32. 32. Court’s discretion</li></ul>. - See American Cynamid v. Ethicon (1975)<br />
  33. 33. Remedies<br />Civil Remedies: <br />COMMON LAW & EQUITY afford the following remedies: <br />Anton Piller Order<br />A special specie of Injunction is the Anton Piller order, an ex parte order which allows applicant to enter onto premises and seize infringing materials or evidence:<br /><ul><li>There must be a strong prima facie case
  34. 34. Damage, actual or potential must be serious
  35. 35. Strong evidence of infringing materials or other evidence and real possibility it may be destroyed</li></ul>. - See Anton Piller KG v. Manufacturing Processes (1975)<br />
  36. 36. Remedies<br />Civil Remedies: <br />COMMON LAW & EQUITY afford the following remedies: <br />Damages<br />This is to restore the owner to the position as though the injury was never committed:<br /><ul><li>Would owner have charged a licence fee for the work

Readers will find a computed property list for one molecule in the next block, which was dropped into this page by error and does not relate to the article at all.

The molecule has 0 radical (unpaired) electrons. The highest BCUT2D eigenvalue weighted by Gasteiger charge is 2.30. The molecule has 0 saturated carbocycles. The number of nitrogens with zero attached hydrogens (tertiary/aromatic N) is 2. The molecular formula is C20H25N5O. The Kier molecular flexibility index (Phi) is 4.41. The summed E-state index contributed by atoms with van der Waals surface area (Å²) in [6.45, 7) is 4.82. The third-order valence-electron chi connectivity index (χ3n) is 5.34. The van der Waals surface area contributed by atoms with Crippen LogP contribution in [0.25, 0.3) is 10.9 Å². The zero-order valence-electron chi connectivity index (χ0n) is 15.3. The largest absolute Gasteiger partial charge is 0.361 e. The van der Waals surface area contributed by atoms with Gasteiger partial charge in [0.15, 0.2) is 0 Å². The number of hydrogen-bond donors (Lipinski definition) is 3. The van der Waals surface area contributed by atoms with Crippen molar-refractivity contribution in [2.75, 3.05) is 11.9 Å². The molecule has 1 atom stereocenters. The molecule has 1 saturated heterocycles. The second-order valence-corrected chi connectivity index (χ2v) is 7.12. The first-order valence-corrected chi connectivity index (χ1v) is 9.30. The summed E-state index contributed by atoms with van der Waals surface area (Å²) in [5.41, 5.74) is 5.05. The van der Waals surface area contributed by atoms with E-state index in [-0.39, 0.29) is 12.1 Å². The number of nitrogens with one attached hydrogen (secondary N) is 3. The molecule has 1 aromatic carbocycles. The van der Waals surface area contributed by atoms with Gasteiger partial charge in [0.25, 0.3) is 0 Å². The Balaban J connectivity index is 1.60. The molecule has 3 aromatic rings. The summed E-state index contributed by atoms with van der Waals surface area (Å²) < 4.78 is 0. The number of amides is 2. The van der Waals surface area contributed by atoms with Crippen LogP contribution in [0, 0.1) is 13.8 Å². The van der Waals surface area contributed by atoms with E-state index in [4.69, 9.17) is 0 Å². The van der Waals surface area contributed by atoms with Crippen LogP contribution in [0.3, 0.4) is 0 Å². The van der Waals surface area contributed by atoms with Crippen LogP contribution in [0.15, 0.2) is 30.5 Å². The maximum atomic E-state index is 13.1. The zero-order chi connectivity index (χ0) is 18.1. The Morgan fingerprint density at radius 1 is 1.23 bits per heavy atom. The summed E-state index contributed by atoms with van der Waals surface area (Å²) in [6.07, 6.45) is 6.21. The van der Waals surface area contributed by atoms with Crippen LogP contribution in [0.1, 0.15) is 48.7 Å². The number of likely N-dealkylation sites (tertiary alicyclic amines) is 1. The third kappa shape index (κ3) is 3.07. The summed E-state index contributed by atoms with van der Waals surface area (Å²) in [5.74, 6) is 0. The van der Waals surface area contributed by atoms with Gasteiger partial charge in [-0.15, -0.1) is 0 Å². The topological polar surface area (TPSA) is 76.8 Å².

37. 37. Would he have received royalties</li></ul>. - See General Tire v. Firestone (1975)<br />
  38. 38. Remedies<br />Civil Remedies: <br />COMMON LAW & EQUITY afford the following remedies: <br />Account of Profit<br />Alternative to damages, owner may claim account of profit made by the defendant under the equitable doctrine of unjust enrichment<br />. - See Potton v. Yorkshire (1975)<br />
  39. 39. Issues for Information Resource Managers<br />: <br />
  40. 40. THANK YOU<br />?<br />
  41. 41. Contact:<br />+234-8023624647<br />mail@thelodt.com<br />deji.olatoye@thelodt.com<br />www.thelodt.com<br />